This study shows that SSRIs were associated with better performance on the DST and NCT-B, whereas antipsychotic medications were associated with worse cognitive performance. There was no significant effect of opioid therapy on cognition. As expected, patients with prior HE had worse cognitive performance than patients without prior HE. The follow-up analysis showed that cognitive performance (especially on the ICT) and SSRI use were key determinants of the length of time before a future HE episode and were independent of prior HE, serum sodium, concomitant psychoactive drug use, and the MELD score.

Cognitive dysfunction in patients with cirrhosis has most often been studied in the context of minimal HE and overt HE. The negative consequences that have been studied include a poor health-related quality of life, increases in further HE episodes, a high risk of driving difficulties, an added fall risk, and, in some studies, a higher mortality rate.3, 14-17 Cognitive function is extremely important in our daily life and is relevant to the patient's comprehension of his or her overall prognosis and socioeconomic status.3 It has been linked to compliance with medications and clinic visits, readiness for transplantation, and posttransplant functioning, morbidity, and mortality.18 A comprehensive study of the contributions of cognitive function, regardless of the causes, to the overall natural history of patients is important, therefore, for counseling patients and caregivers.3, 19

In our study, cognition (as assessed by performance on the ICT) and mood disorder therapy with SSRIs independently modulated the time to the development of HE. The protective effect of SSRI use on further HE development may be due to the correction of underlying mood disorders. Previous studies have demonstrated that untreated or suboptimally controlled depression, anxiety, or chronic pain worsen cognition.20-24 We did not find any dose-response change to SSRIs or any additive effect of additional non-SSRI psychoactive medications on the HE development rate. Therefore, it follows that the control of mood disorders (which left untreated may potentiate cognitive dysfunction) could be protective against further deterioration in the form of HE in patients with cirrhosis. Interestingly, animal studies of brain trauma have demonstrated a neuroprotective effect of SSRIs, which is possibly due to an increase in a brain-derived neurotrophic factor protecting neuroplasticity.25, 26 Although this mechanism was not specifically investigated in this study, it could have afforded protection against further cognitive insults in the patients on SSRIs. We found a trend toward significance for prediction with the NCT-A and DST, despite the addition of other comorbid conditions. Further trials with SSRIs in patients with cirrhosis are required to definitively analyze this effect. In sharp contrast, the effect of antipsychotic medications was most pronounced on tests of psychomotor speed.27, 28 This cognitive profile fits previous studies of antipsychotic medications in patients with PTSD27, 28; however, the study design could not determine whether this was due to PTSD or antipsychotic use. Antipsychotic use, however, did not affect subsequent HE development. This may have been due to the fact that the individual cognitive test changes were also included in the statistical models. This also brings into focus the concept of brain reserve: it is hypothesized that there is a fixed amount of reserve to cope with changes in brain homeostasis. Thus, with a decline in cognitive reserves, even subtle changes in cortical integrity will precipitate a decline in cognitive ability and neurobehavioral function that is beyond what is expected from the diagnostic findings alone.29 This is consistent with the finding that in patients with Alzheimer's disease and HE, there is a poor association between cognitive performance and the actual extent of the underlying disease.30-33 In the current study, the poor performance on cognitive tests (especially the ICT) along with the coexisting medications may have represented an expression of limited reserves, which made the patients more vulnerable to the disorientation associated with HE. It is unlikely that an overdose of these medications in and of itself would have resulted in the next episode because the majority of the precipitating episodes were due to infections and gastrointestinal bleeds.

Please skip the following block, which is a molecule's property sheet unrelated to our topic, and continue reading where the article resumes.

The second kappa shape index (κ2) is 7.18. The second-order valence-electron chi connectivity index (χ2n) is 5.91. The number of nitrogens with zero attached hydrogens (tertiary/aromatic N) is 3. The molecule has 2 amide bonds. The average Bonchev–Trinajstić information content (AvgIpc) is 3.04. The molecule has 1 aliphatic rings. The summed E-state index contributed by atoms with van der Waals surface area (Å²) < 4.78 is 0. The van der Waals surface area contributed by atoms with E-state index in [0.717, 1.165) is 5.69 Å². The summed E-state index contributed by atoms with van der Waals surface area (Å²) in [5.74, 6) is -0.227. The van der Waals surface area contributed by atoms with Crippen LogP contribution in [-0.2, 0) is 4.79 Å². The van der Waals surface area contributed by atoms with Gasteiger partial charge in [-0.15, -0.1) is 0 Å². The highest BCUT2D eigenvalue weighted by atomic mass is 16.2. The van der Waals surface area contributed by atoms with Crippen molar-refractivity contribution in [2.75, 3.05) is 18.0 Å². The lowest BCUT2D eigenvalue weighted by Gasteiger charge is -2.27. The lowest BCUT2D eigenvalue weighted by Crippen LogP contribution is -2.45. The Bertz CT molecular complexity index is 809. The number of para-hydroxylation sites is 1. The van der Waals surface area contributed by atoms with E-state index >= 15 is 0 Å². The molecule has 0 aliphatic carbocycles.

Our findings confirm previous studies in which patients with hyponatremia and prior HE had a higher likelihood of another HE episode.4, 34 However, we extended previous reports by clarifying the unique contributions of individual cognitive test performances to HE phenomenology (as sought in the SONIC approach) in patients currently on psychoactive medications. These data suggest that the cognitive test results are reflective of the HE continuum. We studied the interactions between test performance and clinical variables without needing to divide the patients into groups (eg, minimal HE and cognitive dysfunction). This approach is useful because it is not dependent on specific definitions of normal and abnormal cognitive performance, which may differ between health care centers. Indeed, the methodology used in this study may be generalizable across other medical populations. We found that despite controlling for obvious factors such as prior HE, MELD scores, and sodium, performance on the ICT was predictive of the development of HE in models created for the entire group in patients without prior HE and in patients with prior HE. Importantly, these models did not include a significant independent contribution from the remaining standard psychometric tests.